Victoria Harris, Sabine Landau, King’s College London, Institute of Psychiatry, Psychology, and Neuroscience
Joanna Mann, University of Oxford
Jennifer Beecham, London School of Economics and Political Science.
Judy Hutchings, Bangor University.
Stephen Scott, King’s College London, Institute of Psychiatry, Psychology, and Neuroscience
Is early intervention better?
Findings from two meta-analyses of parenting interventions for reducing child behaviour problems
In press, Child Development, 2018, with external commentary.
Age targeting of interventions is of enduring scientific interest – and is topical due to the recent policy and neuroscientific thrust towards early intervention. This policy thrust appears to stem from several sources, including neuroscientific evidence that development is more malleable during sensitive periods, and from economic data. Nobel prizewinning economist James Heckman aggregated data across different ages of children and youth, and multiple interventions, claiming greater effectiveness and cost-effectiveness of early compared to later interventions. However, his analyses are limited by collapsing data across interventions with very diverse goals and outcomes, and by confounding age with intervention type (e.g. early parenting vs. teen bootcamps), allowing no comparison of similar interventions at different ages. In the field of parenting interventions for conduct problems, investigators have tested age effects across similar interventions, using conventional meta-analysis across multiple randomised trials. However, these studies have yielded mixed findings, and are limited by this method only allowing for coding of moderating factors at trial aggregate-level. As a result, all information is lost about within-trial variability in age. Furthermore, no trials have included economic data on this question, by examining differential cost-effectiveness by age.
To overcome these limitations, we conducted individual participant data (IPD) meta-analysis of a near-complete set of European randomized trials of Incredible Years parenting intervention (IY;1799 children age 2-12; 14 trials, 6 countries). We used random effects modelling to separate individual from trial-level variation. Where outcome instruments differed, we harmonized data across trials using norm deviation scores for the primary outcome, parent-reported disruptive child behavior. Economic data were harmonized across a subset of 5 trials from UK and Ireland. Our complementary second systematic review used conventional aggregate-level (between trial) meta-analysis. This provides much greater generalizability, but at the cost of losing data on individual-level (within trial) variability. We combined trial-level data from 150 trials of parenting programs, analysed using robust variance estimation (396 effect sizes; N=16,345, mean trial age 2-10) to test whether, at trial-level, intervention effects on disruptive behavior are moderated by child age; and if developmentally-targeted programs are more effective.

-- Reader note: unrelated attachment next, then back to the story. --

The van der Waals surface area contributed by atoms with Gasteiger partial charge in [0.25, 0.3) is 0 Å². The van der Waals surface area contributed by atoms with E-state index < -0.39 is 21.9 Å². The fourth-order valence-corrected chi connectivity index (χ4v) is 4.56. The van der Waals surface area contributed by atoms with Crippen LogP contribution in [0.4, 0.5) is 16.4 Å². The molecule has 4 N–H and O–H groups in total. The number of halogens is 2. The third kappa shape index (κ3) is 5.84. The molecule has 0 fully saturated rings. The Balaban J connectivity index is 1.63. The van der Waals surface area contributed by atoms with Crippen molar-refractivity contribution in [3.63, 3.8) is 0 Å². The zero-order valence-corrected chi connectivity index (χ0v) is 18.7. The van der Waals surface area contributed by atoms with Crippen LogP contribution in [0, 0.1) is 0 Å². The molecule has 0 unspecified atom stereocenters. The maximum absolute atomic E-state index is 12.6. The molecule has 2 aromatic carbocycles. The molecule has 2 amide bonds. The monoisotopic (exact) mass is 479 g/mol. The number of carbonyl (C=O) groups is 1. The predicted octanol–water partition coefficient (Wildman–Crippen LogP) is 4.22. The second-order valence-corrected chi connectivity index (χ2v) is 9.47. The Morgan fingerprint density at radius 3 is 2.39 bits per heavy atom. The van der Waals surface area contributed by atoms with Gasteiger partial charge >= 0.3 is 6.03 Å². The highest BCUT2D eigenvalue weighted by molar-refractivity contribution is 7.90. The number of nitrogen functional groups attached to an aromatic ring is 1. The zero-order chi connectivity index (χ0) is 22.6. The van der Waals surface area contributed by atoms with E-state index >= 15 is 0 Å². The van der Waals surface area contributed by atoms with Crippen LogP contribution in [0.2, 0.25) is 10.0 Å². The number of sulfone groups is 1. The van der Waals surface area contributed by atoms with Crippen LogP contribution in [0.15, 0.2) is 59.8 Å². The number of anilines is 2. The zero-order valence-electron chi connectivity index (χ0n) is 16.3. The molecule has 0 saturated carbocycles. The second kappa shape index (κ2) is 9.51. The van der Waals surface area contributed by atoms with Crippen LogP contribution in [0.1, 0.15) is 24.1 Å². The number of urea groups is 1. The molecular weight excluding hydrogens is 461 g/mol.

We found that contrary to expectations from the literature, across both methods, there were no effects of age on intervention outcome; pooled economic analyses – albeit more modest in scope and age range - suggested that cost-effectiveness was greater at older ages. Thus there is potential for return on investment to be higher at older, not younger ages. For examining differential effects, our twin methods are ideal in combining strengths of generalizability across a wider range of interventions and settings in conventional meta-analysis, with the greater power, precision, and, especially, utilization of individual-level age information afforded by IPD. Examining differential cost-effectiveness is novel, and reaches very different conclusions from Heckman, when comparing effects of like-for-like interventions at different ages, in the field of parenting interventions.
Event followed by coffee in the Common Room.